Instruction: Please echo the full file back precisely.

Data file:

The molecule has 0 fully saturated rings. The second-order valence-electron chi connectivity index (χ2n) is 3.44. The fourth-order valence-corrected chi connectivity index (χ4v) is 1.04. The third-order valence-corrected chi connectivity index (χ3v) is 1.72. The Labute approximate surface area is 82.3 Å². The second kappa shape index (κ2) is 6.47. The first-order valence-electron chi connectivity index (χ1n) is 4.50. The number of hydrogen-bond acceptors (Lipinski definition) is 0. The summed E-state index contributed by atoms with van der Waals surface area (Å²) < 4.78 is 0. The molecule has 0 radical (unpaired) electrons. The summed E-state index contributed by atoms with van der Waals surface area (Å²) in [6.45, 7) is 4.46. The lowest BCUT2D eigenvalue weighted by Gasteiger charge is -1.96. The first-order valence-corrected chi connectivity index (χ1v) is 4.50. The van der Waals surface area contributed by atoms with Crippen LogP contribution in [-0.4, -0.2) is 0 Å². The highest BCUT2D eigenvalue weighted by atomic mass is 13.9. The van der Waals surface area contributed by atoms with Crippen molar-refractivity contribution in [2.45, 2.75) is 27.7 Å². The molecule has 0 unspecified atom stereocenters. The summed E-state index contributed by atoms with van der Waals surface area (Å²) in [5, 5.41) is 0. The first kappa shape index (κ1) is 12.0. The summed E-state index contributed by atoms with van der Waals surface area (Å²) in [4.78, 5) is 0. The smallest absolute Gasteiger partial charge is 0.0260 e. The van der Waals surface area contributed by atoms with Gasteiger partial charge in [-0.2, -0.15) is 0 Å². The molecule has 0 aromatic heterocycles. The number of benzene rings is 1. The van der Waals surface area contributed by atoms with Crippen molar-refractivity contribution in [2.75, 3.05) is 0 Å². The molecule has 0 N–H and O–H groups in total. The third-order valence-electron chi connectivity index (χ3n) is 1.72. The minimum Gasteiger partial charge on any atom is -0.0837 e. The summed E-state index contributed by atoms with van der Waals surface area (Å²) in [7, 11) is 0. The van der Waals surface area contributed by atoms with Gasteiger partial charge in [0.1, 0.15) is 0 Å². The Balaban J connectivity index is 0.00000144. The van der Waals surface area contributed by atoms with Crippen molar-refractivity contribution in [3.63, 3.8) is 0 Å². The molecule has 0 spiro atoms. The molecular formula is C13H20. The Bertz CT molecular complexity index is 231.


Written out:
The molecule has 0 fully saturated rings. The second-order valence-electron chi connectivity index (χ2n) is 3.44. The fourth-order valence-corrected chi connectivity index (χ4v) is 1.04. The third-order valence-corrected chi connectivity index (χ3v) is 1.72. The Labute approximate surface area is 82.3 Å². The second kappa shape index (κ2) is 6.47. The first-order valence-electron chi connectivity index (χ1n) is 4.50. The number of hydrogen-bond acceptors (Lipinski definition) is 0. The summed E-state index contributed by atoms with van der Waals surface area (Å²) < 4.78 is 0. The molecule has 0 radical (unpaired) electrons. The summed E-state index contributed by atoms with van der Waals surface area (Å²) in [6.45, 7) is 4.46. The lowest BCUT2D eigenvalue weighted by Gasteiger charge is -1.96. The first-order valence-corrected chi connectivity index (χ1v) is 4.50. The van der Waals surface area contributed by atoms with Crippen LogP contribution in [-0.4, -0.2) is 0 Å². The highest BCUT2D eigenvalue weighted by atomic mass is 13.9. The van der Waals surface area contributed by atoms with Crippen molar-refractivity contribution in [2.45, 2.75) is 27.7 Å². The molecule has 0 unspecified atom stereocenters. The summed E-state index contributed by atoms with van der Waals surface area (Å²) in [5, 5.41) is 0. The first kappa shape index (κ1) is 12.0. The summed E-state index contributed by atoms with van der Waals surface area (Å²) in [4.78, 5) is 0. The smallest absolute Gasteiger partial charge is 0.0260 e. The van der Waals surface area contributed by atoms with Gasteiger partial charge in [-0.2, -0.15) is 0 Å². The molecule has 0 aromatic heterocycles. The number of benzene rings is 1. The van der Waals surface area contributed by atoms with Crippen molar-refractivity contribution in [2.75, 3.05) is 0 Å². The molecule has 0 N–H and O–H groups in total. The third-order valence-electron chi connectivity index (χ3n) is 1.72. The minimum Gasteiger partial charge on any atom is -0.0837 e. The summed E-state index contributed by atoms with van der Waals surface area (Å²) in [7, 11) is 0. The van der Waals surface area contributed by atoms with Gasteiger partial charge in [0.1, 0.15) is 0 Å². The Balaban J connectivity index is 0.00000144. The van der Waals surface area contributed by atoms with Crippen molar-refractivity contribution in [3.63, 3.8) is 0 Å². The molecule has 0 spiro atoms. The molecular formula is C13H20. The Bertz CT molecular complexity index is 231.